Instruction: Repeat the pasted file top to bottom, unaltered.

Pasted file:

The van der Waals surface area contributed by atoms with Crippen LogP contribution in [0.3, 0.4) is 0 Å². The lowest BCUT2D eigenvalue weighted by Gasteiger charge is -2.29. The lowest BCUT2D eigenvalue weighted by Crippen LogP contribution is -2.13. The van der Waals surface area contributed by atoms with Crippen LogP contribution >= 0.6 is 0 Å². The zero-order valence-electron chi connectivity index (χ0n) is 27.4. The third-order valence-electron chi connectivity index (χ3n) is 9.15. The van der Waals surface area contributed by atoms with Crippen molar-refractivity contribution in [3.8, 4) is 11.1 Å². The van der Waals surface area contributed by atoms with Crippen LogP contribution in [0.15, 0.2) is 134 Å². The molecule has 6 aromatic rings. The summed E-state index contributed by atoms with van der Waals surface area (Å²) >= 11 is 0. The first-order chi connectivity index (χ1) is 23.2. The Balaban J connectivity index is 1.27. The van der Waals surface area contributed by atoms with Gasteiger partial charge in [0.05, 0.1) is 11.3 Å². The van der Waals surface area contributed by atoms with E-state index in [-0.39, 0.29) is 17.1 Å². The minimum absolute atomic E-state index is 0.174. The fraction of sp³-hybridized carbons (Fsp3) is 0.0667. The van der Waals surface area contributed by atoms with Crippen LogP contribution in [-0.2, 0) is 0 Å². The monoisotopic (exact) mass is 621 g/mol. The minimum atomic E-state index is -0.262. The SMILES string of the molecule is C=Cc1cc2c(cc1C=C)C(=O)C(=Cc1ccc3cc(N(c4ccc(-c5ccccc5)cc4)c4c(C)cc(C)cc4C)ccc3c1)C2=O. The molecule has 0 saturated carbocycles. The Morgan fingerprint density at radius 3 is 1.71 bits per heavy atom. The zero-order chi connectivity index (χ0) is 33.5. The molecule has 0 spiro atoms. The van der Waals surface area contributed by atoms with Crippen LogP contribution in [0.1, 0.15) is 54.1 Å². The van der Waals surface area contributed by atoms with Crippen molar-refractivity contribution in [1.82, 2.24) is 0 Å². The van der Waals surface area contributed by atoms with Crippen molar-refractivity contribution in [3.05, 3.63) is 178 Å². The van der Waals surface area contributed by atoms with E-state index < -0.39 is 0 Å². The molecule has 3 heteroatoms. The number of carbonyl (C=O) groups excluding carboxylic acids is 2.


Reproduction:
The van der Waals surface area contributed by atoms with Crippen LogP contribution in [0.3, 0.4) is 0 Å². The lowest BCUT2D eigenvalue weighted by Gasteiger charge is -2.29. The lowest BCUT2D eigenvalue weighted by Crippen LogP contribution is -2.13. The van der Waals surface area contributed by atoms with Crippen LogP contribution >= 0.6 is 0 Å². The zero-order valence-electron chi connectivity index (χ0n) is 27.4. The third-order valence-electron chi connectivity index (χ3n) is 9.15. The van der Waals surface area contributed by atoms with Crippen molar-refractivity contribution in [3.8, 4) is 11.1 Å². The van der Waals surface area contributed by atoms with Crippen LogP contribution in [0.15, 0.2) is 134 Å². The molecule has 6 aromatic rings. The summed E-state index contributed by atoms with van der Waals surface area (Å²) >= 11 is 0. The first-order chi connectivity index (χ1) is 23.2. The Balaban J connectivity index is 1.27. The van der Waals surface area contributed by atoms with Gasteiger partial charge in [0.05, 0.1) is 11.3 Å². The van der Waals surface area contributed by atoms with E-state index in [-0.39, 0.29) is 17.1 Å². The minimum absolute atomic E-state index is 0.174. The fraction of sp³-hybridized carbons (Fsp3) is 0.0667. The van der Waals surface area contributed by atoms with Crippen LogP contribution in [-0.2, 0) is 0 Å². The monoisotopic (exact) mass is 621 g/mol. The minimum atomic E-state index is -0.262. The SMILES string of the molecule is C=Cc1cc2c(cc1C=C)C(=O)C(=Cc1ccc3cc(N(c4ccc(-c5ccccc5)cc4)c4c(C)cc(C)cc4C)ccc3c1)C2=O. The molecule has 0 saturated carbocycles. The Morgan fingerprint density at radius 3 is 1.71 bits per heavy atom. The zero-order chi connectivity index (χ0) is 33.5. The molecule has 0 spiro atoms. The van der Waals surface area contributed by atoms with Crippen LogP contribution in [0.1, 0.15) is 54.1 Å². The van der Waals surface area contributed by atoms with Crippen molar-refractivity contribution in [1.82, 2.24) is 0 Å². The van der Waals surface area contributed by atoms with Crippen molar-refractivity contribution in [3.05, 3.63) is 178 Å². The van der Waals surface area contributed by atoms with E-state index < -0.39 is 0 Å². The molecule has 3 heteroatoms. The number of carbonyl (C=O) groups excluding carboxylic acids is 2.